Making a Carbon Fibre Bike Frame – From CAD Design to Downhill Race

Making a Carbon Fibre Bike Frame – From CAD Design to Downhill Race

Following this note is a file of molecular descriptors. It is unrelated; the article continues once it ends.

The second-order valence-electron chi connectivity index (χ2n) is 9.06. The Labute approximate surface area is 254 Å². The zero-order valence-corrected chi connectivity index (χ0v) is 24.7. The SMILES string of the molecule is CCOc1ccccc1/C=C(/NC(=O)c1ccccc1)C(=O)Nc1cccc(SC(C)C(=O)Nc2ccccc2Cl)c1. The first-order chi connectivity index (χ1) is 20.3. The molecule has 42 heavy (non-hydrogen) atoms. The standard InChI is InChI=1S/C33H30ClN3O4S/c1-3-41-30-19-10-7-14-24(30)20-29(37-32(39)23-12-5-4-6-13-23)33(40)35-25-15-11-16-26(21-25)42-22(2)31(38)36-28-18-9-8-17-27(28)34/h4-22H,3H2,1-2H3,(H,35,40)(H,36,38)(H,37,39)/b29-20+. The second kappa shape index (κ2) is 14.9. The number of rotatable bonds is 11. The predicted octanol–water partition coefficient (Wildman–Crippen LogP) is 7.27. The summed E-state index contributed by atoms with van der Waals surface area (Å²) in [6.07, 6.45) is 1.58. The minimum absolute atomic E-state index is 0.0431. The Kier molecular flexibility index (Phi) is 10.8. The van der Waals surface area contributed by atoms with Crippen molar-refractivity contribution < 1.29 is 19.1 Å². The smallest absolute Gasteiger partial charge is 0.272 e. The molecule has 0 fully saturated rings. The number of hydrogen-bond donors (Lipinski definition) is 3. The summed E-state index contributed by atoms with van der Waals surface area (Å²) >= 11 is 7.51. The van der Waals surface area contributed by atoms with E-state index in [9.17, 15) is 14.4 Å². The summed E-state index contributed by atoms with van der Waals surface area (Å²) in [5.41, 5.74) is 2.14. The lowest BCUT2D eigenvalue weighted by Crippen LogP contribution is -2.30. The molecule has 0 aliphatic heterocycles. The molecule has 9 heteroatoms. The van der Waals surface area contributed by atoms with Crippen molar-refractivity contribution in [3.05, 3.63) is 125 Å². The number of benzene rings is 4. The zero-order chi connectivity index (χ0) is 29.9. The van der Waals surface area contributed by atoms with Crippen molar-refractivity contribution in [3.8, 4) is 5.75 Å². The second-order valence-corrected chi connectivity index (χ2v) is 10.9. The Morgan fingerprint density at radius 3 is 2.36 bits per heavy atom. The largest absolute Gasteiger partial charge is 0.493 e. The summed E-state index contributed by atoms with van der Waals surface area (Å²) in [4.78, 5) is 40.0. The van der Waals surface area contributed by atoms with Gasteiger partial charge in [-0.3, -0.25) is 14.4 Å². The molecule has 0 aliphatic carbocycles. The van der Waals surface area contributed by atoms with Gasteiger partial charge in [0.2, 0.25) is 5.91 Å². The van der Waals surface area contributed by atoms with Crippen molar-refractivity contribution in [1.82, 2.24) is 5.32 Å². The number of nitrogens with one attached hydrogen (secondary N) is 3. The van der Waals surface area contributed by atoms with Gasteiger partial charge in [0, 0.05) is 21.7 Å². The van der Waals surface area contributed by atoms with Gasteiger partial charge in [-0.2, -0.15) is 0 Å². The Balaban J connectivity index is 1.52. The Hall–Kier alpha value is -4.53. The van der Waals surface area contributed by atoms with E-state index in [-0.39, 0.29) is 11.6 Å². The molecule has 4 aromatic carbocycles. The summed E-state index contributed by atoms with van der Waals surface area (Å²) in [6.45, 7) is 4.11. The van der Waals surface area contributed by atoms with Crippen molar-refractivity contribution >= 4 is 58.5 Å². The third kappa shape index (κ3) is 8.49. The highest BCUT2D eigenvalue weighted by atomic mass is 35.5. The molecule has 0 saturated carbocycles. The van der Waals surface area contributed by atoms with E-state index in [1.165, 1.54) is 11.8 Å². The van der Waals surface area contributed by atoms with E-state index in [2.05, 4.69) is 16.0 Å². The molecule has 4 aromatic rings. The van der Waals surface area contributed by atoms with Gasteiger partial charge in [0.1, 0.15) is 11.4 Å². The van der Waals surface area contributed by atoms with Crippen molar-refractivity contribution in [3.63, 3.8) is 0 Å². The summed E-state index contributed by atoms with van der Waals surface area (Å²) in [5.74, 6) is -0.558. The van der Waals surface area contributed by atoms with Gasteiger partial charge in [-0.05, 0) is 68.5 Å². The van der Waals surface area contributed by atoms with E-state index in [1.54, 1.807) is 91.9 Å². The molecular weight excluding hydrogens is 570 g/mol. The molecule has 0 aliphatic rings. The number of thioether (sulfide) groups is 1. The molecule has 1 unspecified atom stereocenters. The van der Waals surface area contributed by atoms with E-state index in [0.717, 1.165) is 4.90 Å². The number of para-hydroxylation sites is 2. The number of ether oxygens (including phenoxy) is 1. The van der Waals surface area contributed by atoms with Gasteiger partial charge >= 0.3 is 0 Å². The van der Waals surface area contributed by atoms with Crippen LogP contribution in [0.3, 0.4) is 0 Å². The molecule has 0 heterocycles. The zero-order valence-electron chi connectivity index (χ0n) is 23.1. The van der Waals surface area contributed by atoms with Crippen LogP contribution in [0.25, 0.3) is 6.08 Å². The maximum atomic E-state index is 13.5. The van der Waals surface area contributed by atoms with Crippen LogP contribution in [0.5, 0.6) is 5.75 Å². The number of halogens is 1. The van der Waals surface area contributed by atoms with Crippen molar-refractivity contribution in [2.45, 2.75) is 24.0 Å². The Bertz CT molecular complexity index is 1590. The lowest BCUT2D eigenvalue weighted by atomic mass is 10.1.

[Music] [Applause] [Music] Hi everyone, Paul here from Easy Composites. If you’re a regular follower of our channel you’ll notice that this video is a bit different; it’s not our usual structured tutorial – this is more of an in-depth case study on the build of this carbon-fibre downhill bike. This bike was conceived, designed and manufactured from start to finish by the very talented Vlad Yordinov who I’ve got here with me. He came to us to see whether we were interested in helping him take this design concept through to a finished frame, which of course we were. This was about two years ago wasn’t it? Yeah, that’s about right. A few things excited us about this project; firstly bike frame manufacturer is one of those questions that we get asked very often and it would be a good opportunity to show people just how it’s done and secondly it’s also a fantastic showcase for what can be achieved using the XPREG out-of-autoclave prepreg. You’ll have to bear with us a bit through this video Vlad’s a very busy guy and we’ve been very busy ourselves so we’ve had to grab shots of this project as it’s going through various phases as and when we could so you’re gonna see beards and haircuts to come and go, one or two t-shirts come and go but hopefully by the end of this video you’ll take away some new knowledge and a big dose of inspiration as to what can be achieved with the right skill and determination and of course the right materials and support. So, the finished bikes here? Yeah, all here and it took a good few hundred hours to make it and this has already been ridden for quite a while and raced and yeah we’re gonna see how it was actually made in the video. Excellent, well – okay. Well clearly this is a piece of art as much as a feat of engineering so we’ll go back to the start and see how it was made. So the first stage when you make your mould is making the pattern that the moulds are going to be made from. In the case of this it’s been machined from epoxy model board it’s necessary to use epoxy modelboard as opposed to pulyurethane because the molds that we’re going to make made from prepreg and prepreg doesn’t work with polyurethane. This has been machined on a three axis router that’s a machine that’s got motion basically in three plains so down the X, Y and then the Z-axis. Not necessarily a five axis machine, it’s actually most of these areas on the mould can be accessed just simply from a 3-axis point. A CNC machine will first of all go through and rough out the shape and then it will will continue on and do fine finishing passes but if anybody’s ever done this before you’ll be more than aware of the fact that it doesn’t leave you with a finish like this so what did it actually take to go from the machining through to this that we see now with a high-gloss finish? Well we have to go through a few rounds of sanding and then sealing the the boards and then sanding again up to a final seal and polish. As you see we left all the flanges, they only have two coats of sealer and also where the inserts locate, they also have only two coats of sealer so this will ensure that inserts and the two halves of the mould they fit right. Because obviously with the sealer as you as you put multiple coats of sealer down onto a pattern it will build up the thickness, now the amount of thickness it builds up is – although very very small – is acceptable on the molded faces but where you need the accuracy where the molds come together the inserts go in that any build up on these areas would lead to inaccuracy on your flash lines so that the tools wouldn’t fit together as well but just looking at this I can also see we’ve got an awful lot of holes put in machined into this? So we do have around 60 pins which ensure that’s the to halves they bolt together right, so it’s for location, for clamping purposes because carbon moulds – they’re not as stiff as a solid block of aluminium so that’s why we need those clamping points and the closer they are to the edge the better. Okay so these these will have metal pins placed into the pattern so when the moulds made and that be laminated around those and we actually end up with holes in the mould itself so all of that aids in just aligning everything perfectly and making sure that the mold is is accurate and true. There’s a few of a sort of areas of interest that I can see here we’ve got areas don’t look like they’re part of the original bike we’ve got these sections for the inserts… How do you determine where you need inserts? Well everything that’s an undercut it requires an insert – uh-huh – and also some of the hard to laminate areas – they could come as inserts as well. Okay, so presumably like in this area? Like the shock tunnel, that’s why we need an insert but this is all extended – uh huh – because we need this insert to locate into the mould. And that bolts in using the same same method – exactly – as the molds come together. Okay, right so from the pattern and we’ve gone through we put a sealer down onto it then presumably multiple coats of release agent to ensure we get a good release and likewise on the metal pins that drop into these holes they’ll need an awful lot of release agent because they’ve got to be drawn out from a completely parallel bore and then it’s on to making the mould itself. Here’s the completed mould that’s been taken from the pattern and this been made from an XPREG tooling prepreg so it’s it’s done out-of-autoclave, so just under vacuum in an oven and the black surface finish that you see here actually comes from the prepreg itself it has a glass fiber scrim cloth that supports pigmented resin which gives you really excellent tool surfaces. The actual layup of this itself Vlad, how many how many plies of material do you have in this mould? Oh it’s pretty simple – it’s one layer of the surface play and then we have another five backing layers less which are high weight. And that builds up the main bulk? Yes, the bulk of the mould and gives this the strength to the mould. Okay I’m looking at this, it’s obviously quite quite a complex shape we’re looking to form and this pattern – obviously that’s not going to be laid up in just one piece of material is it? No, it can’t be in one piece of material. I started with the corners and all corners they’re going plus/minus 45. So you actually cut the material, the surface ply, in thin strips at 45 degrees? So this ensures that all the corners are pushed in. The same goes for every single pin so we have little strips of 45 on every single every single pen. Yeah? That must have taken quite some time to laminate? Before actually covering, before finishing the first ply, this has all been debulked. Okay, so you debulk after, what, between every ply? I debulked on the first ply twice when the corners were in and then when the corners were covered so this ensures that the first ply stays on. And that actually just hels to tack it down it helps to tack it all down? Yeah, the second debulk I left the over night so this makes sure that when I come in the morning it’s all my property stuck to the mould. Fully consolidated. So the purpose of a debulk is basically pulling a vacuum , usually with a perforated peel ply, you pull a vacuum and it just compresses at each stage of your lamination, it takes the bulk out of the material – so where the material is normally sort of sagging away from the mould, by putting it into a vacuum bag it presses it into the corners and really ensures a good layup. So once it was all laid up that’s been cured, so it was done at a low temperature initial cure? Yes a lot of time for change to occur which was slightly longer then it was taken off the tool after good fight with all those pins, yes yeah yeah extracting the pins from this once they were cured, if you imagine the the mold the pins coming out of here through this section they are completely parallel pins, actually drawing them out is quite difficult we opted for a trick of using a cordless drill to actually spin them out and that worked reasonably well, it did work quite well and so the reason for a low temperature cure why not just take it right up to say a hundred and twenty degrees and do the cure at that temperature, is that the epoxy modelboard actually expands all model boards do and all materials expand at different rates and if we went straight up to 120 degrees this the pattern would actually be larger than it was originally machined so it’s cured at low temperature it’s then removed from the pattern and then post cured and that does the final hardening of the mold and makes it able to operate at its final service temperature. Just to add on for the post-cure we had both halves together bolted up because the flatness of the boards is… even after this machined the board always has a little bow, okay so it’s not perfectly flat so in our case the mold was like the edges were warped up and the center was a bit lower mm-hmm but this was fixed by bolting the two halves together yeah and post-curing them. Right so the final stage of the curing is actually done with the with the molds bolted together which will, when you do a post cure it slightly softens the resin and when they’re bolted together they’re pulled flat, when it softens the resin then it finally does its final curing/hardening it will be much more accurate and by putting the two together so that’s it that’s a great tip for anybody making prepreg split tools. You’re also not stressing the tools by trying to overcome the warp yeah every time you’re clamping them up if you do want more information on how to go from a machine pattern prep it and make molds we do actually have videos just specifically covering this topic in quite a lot of detail so if you’re interested it might well be worth checking those out. We mentioned briefly when we were looking at the pattern that there’s a lot of inserts in the frame now these inserts are the sections for like where the shock comes through the shock tunnel here and we actually have the frame splitting so we need another piece of the mold that can then be drawn out. So I’m looking at these Vlad they’re not made from the same material as the mold and they’re not made from modelboard so tell me what these are all about how you how you made them so basically I machined patterns from epoxy okay and then a Cast Silicone over this modelboard, you made a negative from silicon, yes and from this negative I used high temperature resin and graphite it’s graphite powder, so the graphite powder okay, give it actually some strength and I’ve casted the inserts into those silicone molds, actually just poured the resin into the silicon molds to to actually make that insert, forgive me for asking but why not just machine an epoxy insert? Well again as we mentioned earlier epoxy expands under temperature and we need something which is with similar expansion rate to the tool, Because these tools are a carbon fiber and carbon fibers well known having very very low rate of CTE so coefficient of thermal expansion the amount it changes in size with heat and epoxy modelboard although it’s quite stable, you’re saying in these cases with it with the large insert like that it was it would actually cause problems through its expansion? Yeah it might, it might cause problems so it’s better to have something stable, take it out of the equation, right, okay so these are graphite filled high-temperature epoxy inserts then? Yeah which you can see the difference between this one and this one, so this one that’s how it comes out of the mold yeah out of the silicone mold and this one has been sealed polished and released the inserts they need to be polished so they come out of the frame easier okay so it when it’s demoulded, so in terms of the sealing and finishing just the same as a mold so an S120 board sealer and then easylease release agent over the top of it? Yes. okay another reason why we’re using silicone molds is in case we break an insert and in prototyping sometimes you know mistakes happen so this is just making sure that when we mold the frame when we get the frame out if the insert is stuck we can destroy the insert but save the frame. Right so they’re almost sacrificial? Yeah they’re sacrificial. Yeah then we can just go and cast another insert so… and that’s it. Okay well right an easy way to keep making the insert section so we’ve got those in the head-tube there, they’re leaving space for the bearing journals bottom bracket lower linkage mount, there we go, fantastic okay well i suppose what we need to go onto now is the really interesting bit and see what goes into a lay-up on the bike so here we’ve got the prepreg materials that are going to be used for the actual frame construction itself we’ve got the XPREG XC110 system here which is out-of-autoclave, so just in the vacuum and in an oven and we’ve got a woven fabric 210 gram and then a 300 gram uni-directional, the individual pieces of material are cut to size by hand and marked to make identifying the correct piece easier during layup in volume production this process would normally be performed by a CNC cutting machine. The majority of the unidirectional fabrics have now been cut we’ve seen that that’s been done oversize to allow a little bit of adjustment and alignment and and actually tailoring it on the job but this templating that you’re doing here with the masking tape why are you doing this at this stage? Well this is specifically for the first layer which is not UD it’s gonna be twill, okay, and we going for the raw carbon finish so all the weave needs to be adjusted so the frame is made in five or six separate pieces and those pieces they need to match together right so this is, this is, templating for the woven layer the twill layer that’s going on first and you’re using these templates to make sure that the the weave is going to align accurately and a lot of that will be presumably for cosmetic purposes to make it make sure that the, yeah because the frame is going to be left in that sort of natural raw carbon finish so this is the complete kit of parts then how many how many parts are there in this frame build? roughly we have around 300 individual pieces, Wow so 300 individual pieces right I suppose now we’ve got the kit of components it’s time to see the layup itself, so these molds are all prepared with release agent and ready to laminate onto so what’s the first step Vlad? Well the first step is to put the head tube piece and then start with the bottom tube, top tube, and join. So this is working with the 200 gram woven fiber first and just systematically lay that down onto the moulds and you’re doing both of these simultaneously? Do both of them simultaneously, also flipping them, it’s mirrored, one side is mirrored from the other side. yeah I suppose it helps, it makes things a lot quicker if you’re working on both molds at the same time and just do the same component on each one and then move your way between the two. okay, all right, let’s see it done! the first ply into the mold is layer that will be visible on the outside of the part so when you are looking for a really good cosmetic finish extra care should be taken with this ply to ensure that all of the weave is perfectly oriented, laminated and aligned, one side of the frame is trimmed down to the mold flange and the other will be left protruding to start the laps that join the frame halves. So now you’ve got the first ply fully laminated you’re choosing to do a debulk at this stage is that right? Yes it always helps after the first layer so with complicated parts like this it just pushes all the corners down and gets the detail, right so just yeah, consolidating it into all these sharp features and details in the frame now that we’ve got the first Ply laid up and Debulked what’s the next stage? Well it’s the second ply, which is again we use 210g twill but it’s gonna sit at 45 plus minus 45 degrees essentially just the same as this first layer but we’re using the same material but turned around through 45 degrees presumably just to give it more even strength throughout? yeah it’s just strength of the skin. The second ply is laminated in just the same way as the first the 45 degree orientation increases the torsional stiffness of the tube prior to the unidirectional plies that will follow. So we’ve got the first two plies into the mold so we have the 0 90 woven fabric and then the plus minus 45 degree woven fabric after that so the next layers to go in are unidirectional carbon now unidirectional carbon has all of the fibers running in one direction which means all of the strength or nearly all of the strength is running in that direction so in the case of a bike frame how do you take most advantage of unidirectional fibers? So the basics are we run along the tubes so this way we tie head tube to bottom bracket to all the mount points like where the linkages go and where the shock go about the use of the UD is actually around those same points to reinforce and to add extra strength the case of a tube you want the strength down the length of the tube so we predominantly align it the fibers down that way and then maybe on mounting lugs you would where the loads are going in a different direction you wrap it around to put the load through in whatever direction it is traveling in. Let’s start laminating! as this frame already has good torsional strength and hoop strength provided by the woven surface plies the unidirectional material is oriented straight down the length of the tubes in the case of this build the main tubes consists of two plies of 210 grams 2/2 twill on the surface followed by four plies of 300 gram unidirectional and finally backed to the further one ply of 210 gram to 2/2 twill this laminate is over specified for the build and will almost certainly be reduced by two or three plies after this first proof of concept has been tested, stressed areas such as the head tube suspension mountings and bottom bracket will have more plies that stagger into the main tubes forming a taper to spread the stress concentration so with the layup almost complete this is a great opportunity to go around having a look at how Vlad’s tackled some of the more complicated or challenging areas of the frame so the first and most obvious thing are the laps we can see here these are not just a straight lap they are actually staggered could you explain why why you’ve done it this way and why it’s the best way for a bike frame? Well this way we, by having all the layers exposed of the twill we make sure that everything is connected from this half to the other half. okay and on the plus side we have the UD let’s say for example between first and second layer of twill that you see you have UD encapsulated in. Right so what looks like just twill at this point is actually a, has actually got UD buried inside there as well, yeah further down below the edge. And so on the counterpart from this staggered lap we’ve got the same thing staggering in, in reverse here and so I suppose the theory is that these these laps and the staggered sections here, yeah they match the other half, match the other half, and this way we have a much more constant thickness in the laminate. yeah so keeping a relatively uniform wall thickness throughout the tube okay so other areas, I mean certainly, let’s take a look around like the shock mount here this, this is another area of the frame it’s not just a straight tube it’s highly stressed, could you go through the process of achieving a good result in components and areas of the frame like this? So basically we can see only the top layer here but underneath the top layer we have uni directional carbon going around the pin, the reason why I laminate around the pin is because for example if you drilled a hole there we have fibers which are just, been broken effectively by drill bit. So now all the fibers they do what they’re supposed to do. This area is completely solid with carbon so there’s not gonna be any vacuum bag in there presumably it’s really critical the number of layers that you put in that area so looking at the head tube I can see we’ve got inserts in a very similar way than we had around this shock mount here but it does look a little bit more complicated so could you run through what the what the layup is around here and what the main considerations are? So basically again under the twill we have lots of UD wrapped around the bearing cups, okay so yeah uni-directional spiraled round there because effectively that’s where you steerer tube goes through, your bearings are sat into the frame there and this is under huge amount of strain coming up through from the forks so that hoop strength that you get from UD is absolutely key in that area and and then we’ve got the laps at the front here just like we have. Right we do have the laps which lock the top and the bottom of the head tube and the front of the head tube but again we have the UD here also connects to the other half, because we don’t have any laps here the function of those two hoops there to keep the two halves together in this area exactly. So this area here actually becomes almost like a bonding face that mates to the other side and because the vacuum bag can’t get in to that corner there again this must be very critical on on laminate thickness to make sure you get good consolidation between the two? It’s relies like on the in the shock mount it relies entirely on the how much carbon is in there. Right so purely on the compression provided by the tooling okay next section we’re going to look at here is is this part of the frame here now this is actually the shock tunnel so it’s where the frame wraps around the rear shock unit this isn’t a straight forward compression fitting like that it does have a vacuum bag as well so could you explain how this one works well we have a combination of bag and compression area okay so towards the rear here it’s very much the same as yes so where the drop-off or the linkage is mounted the insert actually presses down that that provides a consolidation there just the same as here and then this section here presumably these now will need laminating yeah they do need laminating but the reason why they’re not laminated is because I had to check again like a few times if the compressionable area there is all right and if the laps acctually open correctly and we don’t want them overlapping on each other. So where the linkage mount is there that’s a solid laminate in there very much the same as around the actual shock mount here and then this section here will have a vacuum bag pass through it yeah okay so presumably now the next stage is to just laminate the material onto the inside of these to effectively close that and turn it into a short but squat tube we now have all of the carbon fiber laid up into the frame so we’re going to be moving on to the vacuum bagging stage now it’s a lot more common you’ll see in mass production to use an inflatable bladder which is done in billet aluminium tools closed together and pressurized however for prototyping and small volume production is perfectly viable to use a vacuum bagging technique, now it’s a bit strange to think that a vacuum can be used to apply pressure onto the inside of a tube but hopefully this will show you how it’s done so what’s the first stage in this process Vlad? Basically it’s cutting the bags to size, okay so the vacuum bagging tube cutting that and then. Sealing. Sealing the ends, okay let’s get going! so now with vacuum bags made and sealed they’re ready to go into the mold but before that I understand you’re going to put some release film down and that’s there to stop the bag from gripping onto the surface? yeah we do put some release film down, just on the half where the laps are it, basically, will allow the bag to slide and position itself into the mold when we apply the vacuum. With the prepreg being quite tacky on the surface you’ve got the vacuum bag if you you imagine having a bit of pressure against that it’s it’s very difficult for it to slide and move out into the into the frame so if we use some release film that then lets the bag sit in and slide around the real thing to be careful of here is that you don’t get any release film going onto the wrong side of your lap if you get a bit of a release film between the lap and the other side of the frame you’re going to have no bond strength whatsoever and that could be a potentially get very dangerous situation to be in so the release film is just going into this one side on the side of the laps and then there’s no risk of it subsequently getting into the gap so the first bag is going to be the one through the on one side of the shock tunnel here yeah that’s correct and then we close the insert, so so it’s very important to make sure that all of these laps don’t get trapped underneath underneath the edges there. This is the four bags in the mold so each one of these is sealed at the end so it’s not a continuous tube so we’ve got one bag that comes in through the head tube along the top tube and meets here at the seat tube, you can see that pairs against the bag that’s here, we’ve got this seat tube bag on this component and on the other side so we’ve got two bags going in through that same aperture in the seat tube and then they pair off either side of the shock tunnel and again they’re sealed off at the end here and meet the fourth bag which is this one on the down tube which comes out of the bottom of the steerer tube so I’m noticing Here you’ve got an awful lot of creases and wrinkles in the bag, why is it important to have this much extra? The profile the tubes it tapers out so even though the bag, the end of the bag is enough to cover it’s good to double up areas like this, it’s same for the bottom bracket it’s you can do it this way I can good you can go like this way it’s as long as you have full coverage of the area yeah yeah and as long as there’s enough bag to push the laps out that’s job done! And so why is this not just done with one sort of continuous bag why have you got four individual ones? Well it could be done with one bag but then if you want to remove the bag in which case, in this case we want to remove the bags it just makes it easy to pull them out separately so this way they won’t be locking in, in anyway after curing yeah you’re just pulling out one continuous bag rather than a hoop that would be, you’d have to tear yeah also that’s one of the reasons why we put also the surface film. yeah okay so the next stage now is to is to close this up this is pretty high stakes so presumably it’s just like we did with the shock shock tunnel inserts making sure everything’s folded in neatly that you get no material trapped on these barriers. We’ve got the molds just held slightly open obviously we tried to get all of those laps to fold in as best as we could but actually to make to make absolutely certain that they’re down we can gradually close the mold and go in through the gap and just push the laps in to make sure that you never get pinched between the two clamping faces. For these bolts that are clamping the molds together I notice that this is a six millimeter bolt and it’s actually going through an 8 millimeter hole that won’t help any when in the alignment so what are you using to make sure that these moulds are sitting perfectly and accurately aligned? So the first thing that actually aligns the front of the mold is the inserts yeah yeah but because we don’t have any inserts aligning the mould at the back we have few few of those pins we just use them as location pins so we just get an 8 mil pin and it just goes in, so this makes sure it’s located yeah ok couple more on the back and the rest is just and so all of the bolts are just at it to clamp the mold faces. So these four inner bags are now projecting out of the clamped up mold and this whole assembly now goes inside another vacuum bag that will surround it and the inner bags will come through the outside of bag hopefully this will make a bit more sense when you actually see it So essentially all we’re trying to do with the inner bag is breach the seal of the outer bag so we’ve got the seal to the outer bag the pink bag here so we draw the seal back tack the inner bag across the sealant tape then seal over the top of that bag with another section of tape which then allows the outer bag to fully seal around it so now in this section here we actually have a breach through the seal meaning that the ambient atmospheric pressure when we draw a vacuum on the main bag the atmospheric pressure is not sealed to this inner bag and so that will inflate the atmospheric pressure. So it’s all bagged up now, so this is basically ready for a cure but before that we’re going to do a bit of a debulk how long are you going to leave this under vacuum? oh we’re going to leave this overnight and put in the oven tommorow. So a debulk overnight that gives us opportunity to make sure that the bags holding a perfect seal and gives extra time for the laminate to fully consolidate so we’ve left this under vacuum debulking overnight and so now all that’s left is the final cure for this cure we’re using the X preg XC 110 extended cure cycle which is a two-step cure cycle with a final cure temperature of 120 degrees C, full details of the recommended cure cycles can be found on the XPREG XC110 technical and processing data sheets on the Easy Composites website. So this is the frame exactly as it comes out of the mold so it’ll be a great chance for us to take a look see how the inserts work and see the standard of finish that’s been achieved, first thing Vlad we’ve got these these inserts and they make a lot more sense now I can see them integrated into the frame, so removal process for those what what’s involved? oh it’s pretty simple it’s just knocking them out of place, with the draft angles positioned correctly we should be able to do this with not much trouble. That was a lot easier than I would have anticipated and then yeah let’s get those out, so all the inserts are out that is essentially the the final frame prior to finishing so looking at this you can see we’ve got quite a bit of flash, there’s the occasional bit where the odd fiber has come out into the flash line that’s what you’re trying to avoid when you close the mold but as long as you only get very slight bit, you know, single fibers they will get clamped into the mold and won’t cause a problem so if we get up really closely to this top tube section here you can see the the end result that we’ve managed to achieve straight from the mold now there are some very very small surface pinholes here, this would be typical on a part like this that’s got multiple plies the vacuum bagging is inaccessible during the processing, but these are very insignificant they don’t really have any structural bearing on the part and as soon as this has had the paint or the clear coat these will become completely invisible so it’s just a good opportunity to show you the great results that you do get straight from the mold with the XC110 system. So with the front triangle molding complete what’s next from here? Well repeat the exactly same process for the rear triangle so this is the rear triangle sections all laid up and ready to vacuum bag on the face of it here it looks very similar to the front triangle and is there anything in particular that’s different about this? Well you’re right it’s more or less the same, the difference comes in the structure most of the UD is on the outside of the tubes and on the inside we have less material because we have those laps closing on. So this section that will close to this is laminated thinner and then these laps here will will give that area more bulk yeah, well the laminate is gonna be even inside out this way. Okay well let’s press on and do the vacuum bagging! Same as the front triangle these are going to go into an envelope bag and these internal bags are going to come through the seal on the outer bag putting the vacuum on to the inside of the tube so this would be cured on the same cure cycle as the front triangle so we’re going to pop that in now and we’ll see in a few hours time for the de- molding So with the two sections of the rear triangle out of the mold what’s the next stage from here Vlad? Well same as the front triangle we need to give them a good clean and deburr then we need to prep them for bonding. With the rear triangle now deburred, trimmed and prepped ready for bonding it’s now just a case of aligning those two parts together so I see here you’ve got the two sides of the frame so you got the the front triangle and the linkages, why are we using this rather than a full-blown jig well we’re using this because it’s a first prototype and because everything is modeled on the front triangle it gives us pretty good alignment for the rear okay so it’s just a case of presumably taking those two elements using a structural adhesive in between the two and then aligning it all up yeah right To prepare these parts for bonding the mating faces were degreased and are braided with 80 grit sandpaper there is approximately a 0.5 millimeter gap which allows for an effective bond line and will allow a small degree of adjustment and for final alignment, the adhesive we’re using here is the Vuduglu VM100 methyl methacrylate adhesive which is an excellent choice in most composite bonding applications, we have plans to do a video dedicated to comparing and testing adhesives if you want to hear about this when it’s released please subscribe to our channel and hit the notification bell. With the front and rear triangle now essentially complete or at least all the composite side of things are what’s the next stage from here to take this to the to the finished article? Well next stage is a little bit more sanding so I’m go with a satin clear-coat and I’m going to keep the raw look of the carbon frame. Right so you keeping the raw carbon finish with a satin clear coat right well next stop spray booth So this is it these are the completed frame components back from paint so from a composites perspective all the work’s now done what are the next steps for this? well we need to assemble it so put the linkages in put the shock and then put the rest of the components and yeah the plan is that this is going to be raced this weekend right so it’s getting straight out this weekend and see how it does. We’re only going to have like one day of testing before the race and that’s it! right okay well if you’re racing it this weekend I think we should get the GoPro out and hopefully all goes to plan the next shot you’ll see of this bike on the track! I hope you’ve enjoyed following us along through this project to support our channel we always appreciate a like and subscribe if you’re feeling inspired and want to learn more about composites please check out our other videos where you’ll find more detailed explanations of the various processes and techniques that you’ve seen used here and of course you can find more information on the materials and equipment used in this project on the Easy Composites website [Music]